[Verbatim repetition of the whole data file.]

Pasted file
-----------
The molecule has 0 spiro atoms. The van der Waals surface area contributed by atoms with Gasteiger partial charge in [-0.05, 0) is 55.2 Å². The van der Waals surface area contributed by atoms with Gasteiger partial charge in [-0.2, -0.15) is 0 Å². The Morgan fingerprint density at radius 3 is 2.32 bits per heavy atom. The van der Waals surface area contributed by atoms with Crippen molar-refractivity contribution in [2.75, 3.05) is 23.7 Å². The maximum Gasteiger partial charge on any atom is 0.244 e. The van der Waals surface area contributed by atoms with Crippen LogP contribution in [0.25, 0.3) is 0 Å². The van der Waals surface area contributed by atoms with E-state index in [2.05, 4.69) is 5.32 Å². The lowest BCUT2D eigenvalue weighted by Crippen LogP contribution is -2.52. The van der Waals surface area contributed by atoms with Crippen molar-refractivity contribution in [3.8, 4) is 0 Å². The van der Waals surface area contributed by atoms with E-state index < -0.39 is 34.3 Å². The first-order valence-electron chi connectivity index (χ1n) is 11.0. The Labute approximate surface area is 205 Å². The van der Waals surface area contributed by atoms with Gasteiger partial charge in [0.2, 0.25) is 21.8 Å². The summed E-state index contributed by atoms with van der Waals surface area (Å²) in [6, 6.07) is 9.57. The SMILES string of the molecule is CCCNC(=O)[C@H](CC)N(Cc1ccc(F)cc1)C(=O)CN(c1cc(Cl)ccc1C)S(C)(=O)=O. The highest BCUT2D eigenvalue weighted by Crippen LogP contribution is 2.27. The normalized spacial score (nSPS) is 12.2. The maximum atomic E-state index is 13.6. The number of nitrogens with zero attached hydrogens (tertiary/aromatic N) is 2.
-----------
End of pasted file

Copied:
The molecule has 0 spiro atoms. The van der Waals surface area contributed by atoms with Gasteiger partial charge in [-0.05, 0) is 55.2 Å². The van der Waals surface area contributed by atoms with Gasteiger partial charge in [-0.2, -0.15) is 0 Å². The Morgan fingerprint density at radius 3 is 2.32 bits per heavy atom. The van der Waals surface area contributed by atoms with Crippen molar-refractivity contribution in [2.75, 3.05) is 23.7 Å². The maximum Gasteiger partial charge on any atom is 0.244 e. The van der Waals surface area contributed by atoms with Crippen LogP contribution in [0.25, 0.3) is 0 Å². The van der Waals surface area contributed by atoms with E-state index in [2.05, 4.69) is 5.32 Å². The lowest BCUT2D eigenvalue weighted by Crippen LogP contribution is -2.52. The van der Waals surface area contributed by atoms with Crippen molar-refractivity contribution in [3.8, 4) is 0 Å². The van der Waals surface area contributed by atoms with E-state index < -0.39 is 34.3 Å². The first-order valence-electron chi connectivity index (χ1n) is 11.0. The Labute approximate surface area is 205 Å². The van der Waals surface area contributed by atoms with Gasteiger partial charge in [0.2, 0.25) is 21.8 Å². The summed E-state index contributed by atoms with van der Waals surface area (Å²) in [6, 6.07) is 9.57. The SMILES string of the molecule is CCCNC(=O)[C@H](CC)N(Cc1ccc(F)cc1)C(=O)CN(c1cc(Cl)ccc1C)S(C)(=O)=O. The highest BCUT2D eigenvalue weighted by Crippen LogP contribution is 2.27. The normalized spacial score (nSPS) is 12.2. The maximum atomic E-state index is 13.6. The number of nitrogens with zero attached hydrogens (tertiary/aromatic N) is 2.